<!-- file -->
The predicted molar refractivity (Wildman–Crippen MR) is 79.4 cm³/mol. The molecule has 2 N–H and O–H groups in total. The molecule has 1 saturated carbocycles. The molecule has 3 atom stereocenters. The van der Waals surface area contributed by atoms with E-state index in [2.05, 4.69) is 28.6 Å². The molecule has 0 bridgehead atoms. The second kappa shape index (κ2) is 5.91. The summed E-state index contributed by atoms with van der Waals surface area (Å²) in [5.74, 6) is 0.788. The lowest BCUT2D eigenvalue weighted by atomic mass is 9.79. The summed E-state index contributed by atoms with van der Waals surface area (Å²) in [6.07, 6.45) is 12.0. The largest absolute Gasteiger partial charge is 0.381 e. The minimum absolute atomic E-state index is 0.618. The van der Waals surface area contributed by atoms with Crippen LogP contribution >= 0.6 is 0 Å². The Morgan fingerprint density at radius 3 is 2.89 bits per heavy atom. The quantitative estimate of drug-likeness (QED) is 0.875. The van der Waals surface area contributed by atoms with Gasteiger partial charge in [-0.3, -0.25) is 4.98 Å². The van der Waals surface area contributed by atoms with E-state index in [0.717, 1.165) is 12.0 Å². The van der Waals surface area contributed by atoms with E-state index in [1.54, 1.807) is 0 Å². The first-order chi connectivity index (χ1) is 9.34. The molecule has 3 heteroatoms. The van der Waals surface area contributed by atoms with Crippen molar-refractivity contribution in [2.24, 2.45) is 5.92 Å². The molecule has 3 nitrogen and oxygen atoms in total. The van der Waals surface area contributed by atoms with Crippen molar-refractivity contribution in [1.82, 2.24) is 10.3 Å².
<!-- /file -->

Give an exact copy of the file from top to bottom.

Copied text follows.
The predicted molar refractivity (Wildman–Crippen MR) is 79.4 cm³/mol. The molecule has 2 N–H and O–H groups in total. The molecule has 1 saturated carbocycles. The molecule has 3 atom stereocenters. The van der Waals surface area contributed by atoms with E-state index in [2.05, 4.69) is 28.6 Å². The molecule has 0 bridgehead atoms. The second kappa shape index (κ2) is 5.91. The summed E-state index contributed by atoms with van der Waals surface area (Å²) in [5.74, 6) is 0.788. The lowest BCUT2D eigenvalue weighted by atomic mass is 9.79. The summed E-state index contributed by atoms with van der Waals surface area (Å²) in [6.07, 6.45) is 12.0. The largest absolute Gasteiger partial charge is 0.381 e. The minimum absolute atomic E-state index is 0.618. The van der Waals surface area contributed by atoms with Crippen LogP contribution >= 0.6 is 0 Å². The Morgan fingerprint density at radius 3 is 2.89 bits per heavy atom. The quantitative estimate of drug-likeness (QED) is 0.875. The van der Waals surface area contributed by atoms with Gasteiger partial charge in [-0.3, -0.25) is 4.98 Å². The van der Waals surface area contributed by atoms with E-state index in [0.717, 1.165) is 12.0 Å². The van der Waals surface area contributed by atoms with E-state index in [1.54, 1.807) is 0 Å². The first-order chi connectivity index (χ1) is 9.34. The molecule has 3 heteroatoms. The van der Waals surface area contributed by atoms with Crippen molar-refractivity contribution in [2.24, 2.45) is 5.92 Å². The molecule has 3 nitrogen and oxygen atoms in total. The van der Waals surface area contributed by atoms with Crippen molar-refractivity contribution in [1.82, 2.24) is 10.3 Å².